A20 regulates TNF-induced NFκB signals, and MDP stimulation of BMDMs can stimulate modest levels of TNF secretion. To ensure that prolonged NFκB-signaling activity in Tnfaip3−/− BMDMs was not due to aberrant responses to TNF secreted by these cells, we interbred Tnfaip3−/− Myd88−/− mice with Tnf−/− mice and compared the MDP responses of Tnfaip3−/− Myd88−/− Tnf−/− BMDMs with Tnfaip3+/+ Myd88−/− Tnf−/− BMDMs. These experiments showed that Tnfaip3−/− Myd88−/− Tnf−/− BMDMs exhibit exacerbated NFκB signaling compared with Tnfaip3+/+ Myd88−/− Tnf−/− BMDMs (Figure 3D). Taken together, these experiments indicate that A20 directly restricts MDP-induced NFκB signaling independently of TLR or TNF signals.
We then turned to investigate the mechanism by which A20 might restrict MDP-induced NFκB signaling. Prior studies indicated that MDP-induced NFκB signaling requires RIP2 in addition to NOD2 (Kobayashi et al., 2002, 2005; Chin et al., 2002; Park et al., 2007). MDP induces NOD2 oligomerization that leads to recruitment of RIP2. Activated RIP2 is thought to recruit IKKγ to this signaling complex and phosphorylates IκBα to release NFκB and induce NFκB-dependent transcriptional activity (Inohara et al., 2000; Abbott et al., 2004). We were interested in investigating whether A20 might inhibit NOD2-induced signaling at or below the point of RIP2 activation. We thus tested whether A20 could inhibit RIP2-induced NFκB activity by cotransfecting RIP2, A20, and an NFκB-dependent luciferase reporter into 293T cells and assaying luciferase production. Transfection of RIP2 expression plasmid induces NFκB-dependent luciferase activity in a dose-dependent fashion. Cotransfec-tion of A20 expression plasmid suppressed RIP2-induced NFκB transcriptional activity (Figure 4A). These studies indicate that A20 inhibits RIP2-induced NFκB transcriptional activity in a dose-dependent fashion. This result also suggests that A20 can restrict MDP-induced NFκB signaling at or below the point of RIP2 in this pathway.
To better understand the molecular mechanism by which A20 restricts MDP-induced NFκB signaling, we considered that A20 is a ubiquitin-modifying enzyme that regulates RIP1 ubiqui-tylation after TNFR signaling (Wertz et al., 2004). RIP2 shares a kinase domain with RIP1. We thus hypothesized that RIP2 might undergo ubiquitylation in response to MDP and that A20, a ubiq-uitin-modifying enzyme, may regulate RIP2 ubiquitylation. To test this hypothesis, we first investigated whether RIP2 could be ubiquitylated in cells. We cotransfected FLAG-tagged RIP2 and myc-tagged forms of ubiquitin bearing either K48R or K63R mutations into 293T cells, immunoprecipitated FLAG-RIP2, and analyzed the ubiquitylation status of this protein by immunoblotting. This experiment suggested that transfected RIP2 can be ubiquitylated preferentially with K63 polyubiquitin chains, a linkage that has been associated with protein activation (Figure 4B).
We then asked whether A20 could regulate RIP2’s signaling activity by regulating RIP2 ubiquitylation in cells. Cotransfection of HA-RIP2 and myc-K48R mutant ubiquitin with wild-type A20 revealed that A20 reduced the amount and size of polyubiquity-lated RIP2 (Figure 4C). By contrast, coexpression of a mutant form of A20 bearing a cysteine to alanine mutation at position 103 (C103A), a mutation known to eliminate deubiquitylating activity of A20, failed to reduce RIP2 ubiquitylation (Figure 4C). This finding suggests that A20 deubiquitylates non-K48-linked polyubiquitylated RIP2, thereby reducing its signaling activity.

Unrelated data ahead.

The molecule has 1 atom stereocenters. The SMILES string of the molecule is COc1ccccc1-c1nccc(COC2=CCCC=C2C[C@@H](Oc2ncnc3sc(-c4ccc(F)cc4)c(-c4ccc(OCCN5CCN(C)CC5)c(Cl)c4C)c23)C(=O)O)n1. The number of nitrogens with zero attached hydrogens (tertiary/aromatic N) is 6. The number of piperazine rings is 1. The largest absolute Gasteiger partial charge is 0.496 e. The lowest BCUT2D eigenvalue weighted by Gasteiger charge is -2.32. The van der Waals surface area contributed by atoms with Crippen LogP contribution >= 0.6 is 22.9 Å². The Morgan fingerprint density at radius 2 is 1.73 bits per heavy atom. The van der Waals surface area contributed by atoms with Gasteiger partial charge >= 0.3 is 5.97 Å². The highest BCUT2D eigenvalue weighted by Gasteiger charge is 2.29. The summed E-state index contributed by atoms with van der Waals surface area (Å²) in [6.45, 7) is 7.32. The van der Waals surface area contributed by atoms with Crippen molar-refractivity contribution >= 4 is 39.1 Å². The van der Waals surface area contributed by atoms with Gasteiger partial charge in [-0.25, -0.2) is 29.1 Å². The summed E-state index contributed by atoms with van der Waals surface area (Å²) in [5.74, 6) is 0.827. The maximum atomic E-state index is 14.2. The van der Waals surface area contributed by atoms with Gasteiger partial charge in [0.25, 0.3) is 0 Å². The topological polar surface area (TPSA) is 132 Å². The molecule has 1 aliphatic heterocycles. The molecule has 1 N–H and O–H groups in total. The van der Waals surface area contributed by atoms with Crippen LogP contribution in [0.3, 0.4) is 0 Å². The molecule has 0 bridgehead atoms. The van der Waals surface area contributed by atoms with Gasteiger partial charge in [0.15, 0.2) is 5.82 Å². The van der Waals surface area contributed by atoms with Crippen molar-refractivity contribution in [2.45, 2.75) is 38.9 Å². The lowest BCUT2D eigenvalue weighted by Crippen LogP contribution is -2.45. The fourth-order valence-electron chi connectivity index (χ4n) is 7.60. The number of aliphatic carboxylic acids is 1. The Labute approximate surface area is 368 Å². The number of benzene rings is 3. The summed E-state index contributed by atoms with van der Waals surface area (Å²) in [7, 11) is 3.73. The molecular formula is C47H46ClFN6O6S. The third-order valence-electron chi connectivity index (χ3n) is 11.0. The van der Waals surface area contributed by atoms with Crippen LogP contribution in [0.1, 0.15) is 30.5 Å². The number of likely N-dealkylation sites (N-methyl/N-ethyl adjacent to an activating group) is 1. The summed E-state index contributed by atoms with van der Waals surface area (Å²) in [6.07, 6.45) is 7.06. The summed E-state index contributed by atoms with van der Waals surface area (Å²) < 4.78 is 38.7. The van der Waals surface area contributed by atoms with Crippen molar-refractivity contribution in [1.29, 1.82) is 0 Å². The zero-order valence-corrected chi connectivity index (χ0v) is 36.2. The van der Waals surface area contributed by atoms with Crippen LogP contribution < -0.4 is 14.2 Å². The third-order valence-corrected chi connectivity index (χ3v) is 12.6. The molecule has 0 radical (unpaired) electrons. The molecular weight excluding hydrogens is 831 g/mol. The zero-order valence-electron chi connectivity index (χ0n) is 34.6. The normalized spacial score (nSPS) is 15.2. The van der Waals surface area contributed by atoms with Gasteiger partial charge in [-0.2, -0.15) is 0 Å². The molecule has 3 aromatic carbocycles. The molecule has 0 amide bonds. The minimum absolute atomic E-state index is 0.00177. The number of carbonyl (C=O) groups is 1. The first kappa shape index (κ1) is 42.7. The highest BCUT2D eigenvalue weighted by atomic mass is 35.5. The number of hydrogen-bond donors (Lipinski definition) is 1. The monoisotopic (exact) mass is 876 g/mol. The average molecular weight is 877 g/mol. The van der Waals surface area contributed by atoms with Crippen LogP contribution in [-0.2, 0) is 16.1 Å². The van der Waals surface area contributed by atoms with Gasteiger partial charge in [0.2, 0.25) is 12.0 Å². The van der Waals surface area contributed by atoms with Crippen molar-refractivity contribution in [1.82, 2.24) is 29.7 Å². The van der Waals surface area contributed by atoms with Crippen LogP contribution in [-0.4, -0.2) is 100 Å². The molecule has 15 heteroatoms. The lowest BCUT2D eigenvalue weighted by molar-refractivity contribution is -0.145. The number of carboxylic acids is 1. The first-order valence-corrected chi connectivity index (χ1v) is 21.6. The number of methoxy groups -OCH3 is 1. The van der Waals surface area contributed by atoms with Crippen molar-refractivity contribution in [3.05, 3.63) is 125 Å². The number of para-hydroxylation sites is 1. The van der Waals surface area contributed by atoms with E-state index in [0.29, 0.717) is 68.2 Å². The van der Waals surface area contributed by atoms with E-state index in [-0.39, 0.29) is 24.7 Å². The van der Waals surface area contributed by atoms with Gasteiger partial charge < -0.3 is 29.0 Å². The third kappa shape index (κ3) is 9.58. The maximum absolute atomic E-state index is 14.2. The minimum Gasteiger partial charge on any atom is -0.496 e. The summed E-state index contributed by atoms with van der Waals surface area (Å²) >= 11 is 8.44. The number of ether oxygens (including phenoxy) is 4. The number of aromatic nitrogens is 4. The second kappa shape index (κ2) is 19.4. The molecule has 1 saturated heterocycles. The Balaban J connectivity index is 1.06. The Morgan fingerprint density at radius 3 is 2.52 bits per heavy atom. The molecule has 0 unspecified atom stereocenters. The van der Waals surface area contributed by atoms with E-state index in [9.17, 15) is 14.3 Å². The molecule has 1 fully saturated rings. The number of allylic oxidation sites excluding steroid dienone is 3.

The reduction of polyubiquitylated RIP2 by cotransfected A20 in cells could be due to A20 deubiquitylating RIP2 or to A20 preventing the ubiquitylation of RIP2. To better determine whether A20 directly removes ubiquitin chains from RIP2, we cotransfected FLAG-RIP2 and myc-K48R ubiquitin into cells, immunoprecipitated FLAG-RIP2, and tested the ability of bacterially derived recombinant N-terminal A20 protein to deubiquity-late RIP2 in a cell-free assay. Recombinant N-terminal A20 protein reduced the level of ubiquitylated RIP2, while a mutant N-terminal A20 protein bearing a cysteine to alanine (C103A) substitution exhibited reduced deubiquitylating activity (Figure 4D, compare first, second, and third lanes). In addition, N-ethylemaleimide, a cysteine protease inhibitor that inhibits A20’s deubiquitylating activity, inhibits A20’s activity toward ubiquitylated RIP2 in these assays (Figure 4D, compare first, second, and fourth lanes). These experiments indicate that A20 can directly deubiquitylate non-K48-linked ubiquitin chains from RIP2. Thus, A20 may terminate MDP-induced NFκB signaling by removing activating K63-linked polyubiquitin chains from RIP2.
The physiological role of A20 in regulating MDP-induced RIP2 ubiquitylation can be directly assessed by measuring the status of endogenous RIP2 protein in Tnfaip3+/+ and Tnfaip3−/− cells after MDP stimulation. We thus treated Tnfaip3+/+ and Tnfaip3−/− BMDMs with MDP, lysed the cells at various time points, boiled the lysates in 1% SDS, immunoprecipitated RIP2, and tested the ubiquitylation status of RIP2 by immuno-blotting for ubiquitin. These experiments reveal that MDP causes ubiquitylation of endogenous RIP2 in both Tnfaip3+/+ and Tnfaip3−/− BMDMs (Figure 5A). Strikingly, the levels of ubiquity-lated RIP2 are exaggerated and prolonged in Tnfaip3−/− BMDMs after MDP treatment (Figure 5A). As these lysates were boiled in 1% SDS prior to immunoprecipitation, the ubiquitylated proteins detected on the immunoblot should represent RIP2 and not RIP2-associated proteins, such as TRAF6.